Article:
Doug Ford (musician)

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Doug Ford
Fete de la Musique Brisbane 2010 (5469941558) (2).jpg
Background information
Born (1945-01-26) 26 January 1945 (age 72)
Origin Casino, New South Wales, Australia
Genres Rock n Roll, pop
Occupation(s) Rock guitarist
Labels Astor, EMI, Virgin, Gemstone, Liberation Blue
Associated acts The Masters Apprentices

Doug Ford is an Australian rock guitarist and songwriter since the 1960s.[1][2][3] During 1968–1972, Ford was the lead guitarist in the Australian pop-rock band The Masters Apprentices and established a successful writing partnership with the group's lead singer Jim Keays.[1]

Biography[edit]

Ford was born in Casino, New South Wales on 26 January 1945. He first came to prominence in the mid-1960s in Sydney as a member of the second incarnation of Australian rock group The Missing Links (1965–66). This was followed by a stint in the Links' Melbourne-based successor Running, Jumping, Standing Still (1966–67).

From 1968 to 1972, Ford was the lead guitarist in the popular Australian pop-rock band The Masters Apprentices and he established a successful writing partnership with the group's lead singer Jim Keays.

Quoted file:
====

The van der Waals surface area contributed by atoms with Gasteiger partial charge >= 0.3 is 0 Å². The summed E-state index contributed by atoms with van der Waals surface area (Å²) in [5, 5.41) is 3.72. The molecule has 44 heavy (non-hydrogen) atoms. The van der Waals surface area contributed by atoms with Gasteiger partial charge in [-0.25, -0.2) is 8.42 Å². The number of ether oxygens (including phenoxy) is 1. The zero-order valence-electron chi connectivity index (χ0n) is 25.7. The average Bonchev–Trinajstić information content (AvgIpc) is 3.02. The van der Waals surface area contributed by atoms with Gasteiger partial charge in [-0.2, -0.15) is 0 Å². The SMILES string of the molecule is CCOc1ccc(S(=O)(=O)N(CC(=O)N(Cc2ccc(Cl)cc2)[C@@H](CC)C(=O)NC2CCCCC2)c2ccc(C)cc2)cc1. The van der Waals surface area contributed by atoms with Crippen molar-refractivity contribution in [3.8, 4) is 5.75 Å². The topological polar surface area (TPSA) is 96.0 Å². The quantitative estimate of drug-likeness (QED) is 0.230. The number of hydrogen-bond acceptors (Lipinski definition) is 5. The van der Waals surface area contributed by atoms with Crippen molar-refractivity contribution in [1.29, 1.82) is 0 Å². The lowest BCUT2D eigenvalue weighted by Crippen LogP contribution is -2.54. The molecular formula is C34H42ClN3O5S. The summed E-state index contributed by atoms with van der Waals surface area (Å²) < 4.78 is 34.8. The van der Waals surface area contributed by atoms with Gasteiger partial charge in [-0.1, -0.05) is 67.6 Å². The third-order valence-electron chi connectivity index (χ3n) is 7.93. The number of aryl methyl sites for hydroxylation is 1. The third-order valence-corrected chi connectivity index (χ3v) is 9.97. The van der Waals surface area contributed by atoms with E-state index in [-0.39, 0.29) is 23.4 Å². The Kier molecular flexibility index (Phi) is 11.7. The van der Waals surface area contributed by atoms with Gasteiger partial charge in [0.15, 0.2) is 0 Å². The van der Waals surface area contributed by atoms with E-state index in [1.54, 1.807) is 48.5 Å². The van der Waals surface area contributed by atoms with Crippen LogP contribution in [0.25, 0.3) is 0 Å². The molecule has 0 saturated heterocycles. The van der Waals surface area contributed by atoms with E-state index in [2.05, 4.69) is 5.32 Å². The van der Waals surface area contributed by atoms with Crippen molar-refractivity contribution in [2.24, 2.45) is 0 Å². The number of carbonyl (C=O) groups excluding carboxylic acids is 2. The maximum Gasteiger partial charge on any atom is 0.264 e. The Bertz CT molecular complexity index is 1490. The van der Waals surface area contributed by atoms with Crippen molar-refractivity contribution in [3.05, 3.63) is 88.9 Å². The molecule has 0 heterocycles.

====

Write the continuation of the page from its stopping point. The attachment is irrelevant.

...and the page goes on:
The version of the group that included Ford, Keays, bassist Glenn Wheatley and drummer Colin Burgess made some of the band's most successful recordings, including the singles "5:10 Man", "Turn Up Your Radio", "Because I Love You" and "Love Is" and the album Choice Cuts (1971), which was recorded at the Abbey Road Studios in London.

Ford stayed in England when the Masters split and wrote and performed with a number of UK musicians. He also lived and worked in Spain and Portugal for a short while. He returned to Australia in the 1980s and rejoined The Masters Apprentices in 1988–1991. Ford was also part of a further reunion in 1997 and the "Long Way To The Top" tours in 2002/3.

"Because I Love You" has been used in a number of advertising campaigns.

Ford has recently formed the Doug Ford Trio and started performing around Queensland.

References[edit]

General
Specific
  1. ^ a b Mc Farlane, 1999, 'The Master's Apprentices' entry at the Wayback Machine (archived 18 June 2004).
  2. ^ Mc Farlane, 1999, 'Jim Keays' entry at the Wayback Machine (archived 30 September 2004).
  3. ^ Kimball, 2002.
  4. ^ "Who's who of Australian rock / compiled by Chris Spencer, Zbig Nowara & Paul McHenry". catalogue. National Library of Australia. Retrieved 29 January 2010.